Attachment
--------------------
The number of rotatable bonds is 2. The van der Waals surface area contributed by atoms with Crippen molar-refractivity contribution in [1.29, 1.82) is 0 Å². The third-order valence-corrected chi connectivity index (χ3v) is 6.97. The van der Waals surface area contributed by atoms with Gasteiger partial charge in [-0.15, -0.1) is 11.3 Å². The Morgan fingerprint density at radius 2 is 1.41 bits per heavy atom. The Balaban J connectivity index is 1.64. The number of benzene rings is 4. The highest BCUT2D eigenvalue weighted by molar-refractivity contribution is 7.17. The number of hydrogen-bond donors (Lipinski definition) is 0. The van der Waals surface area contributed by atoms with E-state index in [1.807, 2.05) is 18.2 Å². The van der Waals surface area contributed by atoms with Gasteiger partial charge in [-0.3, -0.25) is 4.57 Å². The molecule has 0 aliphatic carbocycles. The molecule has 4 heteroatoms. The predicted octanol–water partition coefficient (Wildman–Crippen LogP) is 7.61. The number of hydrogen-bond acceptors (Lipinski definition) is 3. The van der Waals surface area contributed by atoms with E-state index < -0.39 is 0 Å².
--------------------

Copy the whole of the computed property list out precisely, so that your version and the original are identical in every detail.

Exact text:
The number of rotatable bonds is 2. The van der Waals surface area contributed by atoms with Crippen molar-refractivity contribution in [1.29, 1.82) is 0 Å². The third-order valence-corrected chi connectivity index (χ3v) is 6.97. The van der Waals surface area contributed by atoms with Gasteiger partial charge in [-0.15, -0.1) is 11.3 Å². The Morgan fingerprint density at radius 2 is 1.41 bits per heavy atom. The Balaban J connectivity index is 1.64. The number of benzene rings is 4. The highest BCUT2D eigenvalue weighted by molar-refractivity contribution is 7.17. The number of hydrogen-bond donors (Lipinski definition) is 0. The van der Waals surface area contributed by atoms with E-state index in [1.807, 2.05) is 18.2 Å². The van der Waals surface area contributed by atoms with Gasteiger partial charge in [-0.3, -0.25) is 4.57 Å². The molecule has 0 aliphatic carbocycles. The molecule has 4 heteroatoms. The predicted octanol–water partition coefficient (Wildman–Crippen LogP) is 7.61. The number of hydrogen-bond acceptors (Lipinski definition) is 3. The van der Waals surface area contributed by atoms with E-state index < -0.39 is 0 Å².